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dc.contributor.advisorFindlay, Len
dc.creatorWaite-Newhouse, Kiefer 1992-
dc.date.accessioned2016-09-29T21:56:29Z
dc.date.available2016-09-29T21:56:29Z
dc.date.created2016-08
dc.date.issued2016-09-29
dc.date.submittedAugust 2016
dc.identifier.urihttp://hdl.handle.net/10388/7511
dc.description.abstractUsing Theodor Adorno's aesthetic, economic, and cultural theories, this essay examines the Canadian television show Trailer Park Boys (2001-present) under the broad theme of "trash aesthetics." Set in the fictional Sunnyvale Trailer Park near Halifax, Nova Scotia, TPB mobilizes “trailer trash” stereotypes to tell the stories of a marginalized community of people rendered economically and cultural superfluous by the forces neoliberal globalization. The landscape of Sunnyvale is strewn with trash and soon-to-be trash, which often becomes appropriated by characters into useful commodities, causing garbage to have starkly different meanings within Sunnyvale. TBP’s portrayal of trash and its resulting “trash aesthetic” places garbage—what is normally hidden or “thrown away”—front and center, refusing to let “nature” or “the natural” be pristine or to let trash be forgotten. In this way, Sunnyvale becomes a place where the dialectic between nature and culture can become erased, presenting a potentially redemptive ethics and aesthetics to trash.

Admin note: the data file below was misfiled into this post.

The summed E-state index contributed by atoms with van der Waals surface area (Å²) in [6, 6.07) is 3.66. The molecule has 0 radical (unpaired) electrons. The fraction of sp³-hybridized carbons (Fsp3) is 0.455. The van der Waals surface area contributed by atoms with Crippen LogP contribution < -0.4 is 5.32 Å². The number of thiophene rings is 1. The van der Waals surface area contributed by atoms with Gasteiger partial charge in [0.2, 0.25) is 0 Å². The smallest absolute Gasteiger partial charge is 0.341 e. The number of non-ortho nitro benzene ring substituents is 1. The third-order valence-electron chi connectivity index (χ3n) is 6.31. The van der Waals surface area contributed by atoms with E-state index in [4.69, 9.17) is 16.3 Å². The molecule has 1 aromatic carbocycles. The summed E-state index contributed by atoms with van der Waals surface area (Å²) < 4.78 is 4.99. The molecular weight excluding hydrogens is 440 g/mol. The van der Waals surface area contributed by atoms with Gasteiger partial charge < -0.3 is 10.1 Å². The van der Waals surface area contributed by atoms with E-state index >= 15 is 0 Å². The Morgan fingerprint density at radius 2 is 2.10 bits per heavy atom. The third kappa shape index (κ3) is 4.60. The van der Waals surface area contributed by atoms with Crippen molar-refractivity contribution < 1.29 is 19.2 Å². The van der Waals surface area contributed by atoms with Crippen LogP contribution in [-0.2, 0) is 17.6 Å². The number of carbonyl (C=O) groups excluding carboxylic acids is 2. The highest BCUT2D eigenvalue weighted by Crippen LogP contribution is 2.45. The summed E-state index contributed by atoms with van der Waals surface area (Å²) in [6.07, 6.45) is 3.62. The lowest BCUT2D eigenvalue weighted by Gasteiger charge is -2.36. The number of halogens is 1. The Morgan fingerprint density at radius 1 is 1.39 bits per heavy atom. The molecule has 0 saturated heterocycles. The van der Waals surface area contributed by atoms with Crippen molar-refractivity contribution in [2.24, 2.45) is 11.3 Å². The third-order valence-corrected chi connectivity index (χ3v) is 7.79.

dc.format.mimetypeapplication/pdf
dc.subjectTrailer Park Boys, Trash Aesthetics, Theodor Adorno, Frankfirt School, Garbage
dc.title“One Man’s Garbage is Another Man Person’s Good Ungarbage”: Trailer Park Boys, Adorno, and Trash Aesthetics
dc.typeThesis
dc.date.updated2016-09-29T21:56:30Z
thesis.degree.departmentEnglish
thesis.degree.disciplineEnglish
thesis.degree.grantorUniversity of Saskatchewan
thesis.degree.levelMasters
thesis.degree.nameMaster of Arts (M.A.)
dc.type.materialtext
dc.creator.orcid0000-0001-8988-2932


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